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Don't give up on Afghanistan, India tells US

Aziz Haniffa in Washington, DC | March 24, 2009 12:22 IST
Last Updated: March 24, 2009 12:27 IST

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Former Foreign Secretary and Prime Minister Manmohan Singh's [Images] Special Envoy Shyam Saran, has said the principal concern that India has vis-�-vis Afghanistan, that it should be allowed to once again relapse into a cockpit of terrorism.

Saran, during an interactive session that followed his keynote address on the US-India civilian nuclear deal at The Brookings Institution in Washington, asked by the think tank's president Strobe Talbott to talk about a concerted US-India role in Afghanistan and how to thwart the threat of terrorism emanating from there, said, "We have already suffered from that and anything which seems to lead to once again Afghanistan becoming a kind of base for jihadi terrorism, is something that would be very worrisome to India."

"Therefore, we have given our full support to the consolidation of a multi-party democracy in Afghanistan. We feel that it can and should be a multi-ethnic society, a plural society backed by the United States and India," he said.

Saran said he did not believe that "we should give up so easily in Afghanistan, which sometimes seems as if there is a level of frustration and a kind of rejection about the ways things are going on in Afghanistan."

He said, "I think there are many good things that have happened in Afghanistan," and spoke to India's contributions toward some of these positive outcomes, particularly in the areas of economic and social rehabilitation and reconstruction. Saran pointed out that India had "invested more than $1 billion in Afghanistan," which was no small amount considering that India wasn't a very affluent country, but that these investments in education, infrastructure and health "has had a very positive impact in Afghanistan."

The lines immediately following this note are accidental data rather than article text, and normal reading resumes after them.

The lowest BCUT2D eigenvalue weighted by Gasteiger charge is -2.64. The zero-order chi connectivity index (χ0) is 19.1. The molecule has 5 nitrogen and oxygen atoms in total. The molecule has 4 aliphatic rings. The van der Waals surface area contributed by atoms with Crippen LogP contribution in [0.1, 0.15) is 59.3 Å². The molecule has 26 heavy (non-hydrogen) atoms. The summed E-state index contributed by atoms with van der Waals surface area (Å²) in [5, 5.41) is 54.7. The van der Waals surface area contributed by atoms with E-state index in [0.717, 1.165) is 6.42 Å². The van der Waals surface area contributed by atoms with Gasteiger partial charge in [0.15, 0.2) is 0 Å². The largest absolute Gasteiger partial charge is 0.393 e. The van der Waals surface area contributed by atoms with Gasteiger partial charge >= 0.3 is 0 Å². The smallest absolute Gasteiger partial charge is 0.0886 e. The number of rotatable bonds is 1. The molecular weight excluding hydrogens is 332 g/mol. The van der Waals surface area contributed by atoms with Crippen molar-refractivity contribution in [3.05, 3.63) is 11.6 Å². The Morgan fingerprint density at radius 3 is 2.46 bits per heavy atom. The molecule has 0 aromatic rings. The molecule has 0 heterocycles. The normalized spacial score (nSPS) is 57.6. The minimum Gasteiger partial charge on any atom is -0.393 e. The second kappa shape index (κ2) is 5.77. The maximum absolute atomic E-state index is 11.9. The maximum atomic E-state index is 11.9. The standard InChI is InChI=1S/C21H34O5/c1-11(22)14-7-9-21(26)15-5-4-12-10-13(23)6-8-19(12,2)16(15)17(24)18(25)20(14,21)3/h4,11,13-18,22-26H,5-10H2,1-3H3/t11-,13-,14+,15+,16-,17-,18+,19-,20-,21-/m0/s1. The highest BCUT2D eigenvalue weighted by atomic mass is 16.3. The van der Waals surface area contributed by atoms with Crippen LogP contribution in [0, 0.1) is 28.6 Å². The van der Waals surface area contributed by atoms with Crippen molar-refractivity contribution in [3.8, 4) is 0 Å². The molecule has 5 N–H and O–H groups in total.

Thus, he reiterated that many positive things were happening in this beleaguered country "and we hope the United States will not give up so easily in terms of the long-term political stability and economic recovery in Afghanistan. It has always been our case that if you focus attention too much on just the security side and not on the development side, there can't be any type of progress," he said.

Saran said if President Obama [Images] is able to bring about that balance in US policy and put much more "effort on the social and economic side, I think that would be welcome as far as India is concerned."

Meanwhile, the senior Indian official pointed out that India has always maintained that the international war on terrorism "cannot be segmented, which means you cannot give all the priority to (fighting) al Qaeda, lesser priority to Taliban [Images], and even lower priority to the Lashkar-e-Tayiba [Images].I am afraid that over the last several years, they have all fused together into one network," he said, and warned that "to once again play this game of segmenting this war against terrorism, we will end up with the same kind of mistakes that were made in the past."

Saran also asserted that it is imperative to "recognize that in terms of the challenges that we are going to face there, is the great challenge within Afghanistan itself," and also within Pakistan. "And, unless, we recognize that the origins of much of the problems that we are facing is within Pakistan itself," the war on terror could not be adequately executed.That needs to be confronted, and the civilian, democratic set up there (in Pakistan) needs to be consolidated�needs to be supported."

Saran said if the US makes the mistake of once again going "in the direction of looking at certain individuals, or the Army, or the ISI as the instruments of delivering �a victory in the war in Afghanistan," that would be counterproductive and futile. "You need to perhaps have a much more nuanced approach in this regard," he said.

"To the extend, in the engagement with the United States, we have the opportunity to share our perspective in Afghanistan and the region with the United States, we would be very happy to do so," he said, and added: "We believe that we have very convergent interests in the region."

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